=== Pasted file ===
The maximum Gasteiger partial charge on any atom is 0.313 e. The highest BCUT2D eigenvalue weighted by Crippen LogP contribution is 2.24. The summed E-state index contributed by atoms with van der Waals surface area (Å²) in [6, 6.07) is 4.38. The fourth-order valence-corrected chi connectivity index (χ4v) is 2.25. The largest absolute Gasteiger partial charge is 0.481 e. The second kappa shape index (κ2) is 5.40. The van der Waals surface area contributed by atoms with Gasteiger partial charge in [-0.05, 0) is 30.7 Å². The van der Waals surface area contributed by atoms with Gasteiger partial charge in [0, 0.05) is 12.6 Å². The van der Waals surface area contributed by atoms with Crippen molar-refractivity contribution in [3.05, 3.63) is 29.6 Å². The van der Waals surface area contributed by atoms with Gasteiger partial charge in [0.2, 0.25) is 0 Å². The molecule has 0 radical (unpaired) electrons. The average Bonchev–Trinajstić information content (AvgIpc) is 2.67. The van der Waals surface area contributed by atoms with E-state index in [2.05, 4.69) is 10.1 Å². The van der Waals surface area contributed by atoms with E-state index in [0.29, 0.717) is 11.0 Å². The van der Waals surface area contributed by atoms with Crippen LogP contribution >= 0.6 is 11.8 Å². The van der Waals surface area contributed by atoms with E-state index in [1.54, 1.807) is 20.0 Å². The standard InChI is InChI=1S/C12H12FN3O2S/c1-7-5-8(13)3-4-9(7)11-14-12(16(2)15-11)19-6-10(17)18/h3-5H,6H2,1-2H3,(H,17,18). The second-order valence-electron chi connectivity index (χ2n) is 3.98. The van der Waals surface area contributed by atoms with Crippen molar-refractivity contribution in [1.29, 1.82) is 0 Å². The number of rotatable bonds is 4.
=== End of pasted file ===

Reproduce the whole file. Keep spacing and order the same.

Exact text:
The maximum Gasteiger partial charge on any atom is 0.313 e. The highest BCUT2D eigenvalue weighted by Crippen LogP contribution is 2.24. The summed E-state index contributed by atoms with van der Waals surface area (Å²) in [6, 6.07) is 4.38. The fourth-order valence-corrected chi connectivity index (χ4v) is 2.25. The largest absolute Gasteiger partial charge is 0.481 e. The second kappa shape index (κ2) is 5.40. The van der Waals surface area contributed by atoms with Gasteiger partial charge in [-0.05, 0) is 30.7 Å². The van der Waals surface area contributed by atoms with Gasteiger partial charge in [0, 0.05) is 12.6 Å². The van der Waals surface area contributed by atoms with Crippen molar-refractivity contribution in [3.05, 3.63) is 29.6 Å². The van der Waals surface area contributed by atoms with Gasteiger partial charge in [0.2, 0.25) is 0 Å². The molecule has 0 radical (unpaired) electrons. The average Bonchev–Trinajstić information content (AvgIpc) is 2.67. The van der Waals surface area contributed by atoms with E-state index in [2.05, 4.69) is 10.1 Å². The van der Waals surface area contributed by atoms with E-state index in [0.29, 0.717) is 11.0 Å². The van der Waals surface area contributed by atoms with Crippen LogP contribution >= 0.6 is 11.8 Å². The van der Waals surface area contributed by atoms with E-state index in [1.54, 1.807) is 20.0 Å². The standard InChI is InChI=1S/C12H12FN3O2S/c1-7-5-8(13)3-4-9(7)11-14-12(16(2)15-11)19-6-10(17)18/h3-5H,6H2,1-2H3,(H,17,18). The second-order valence-electron chi connectivity index (χ2n) is 3.98. The van der Waals surface area contributed by atoms with Crippen molar-refractivity contribution in [1.29, 1.82) is 0 Å². The number of rotatable bonds is 4.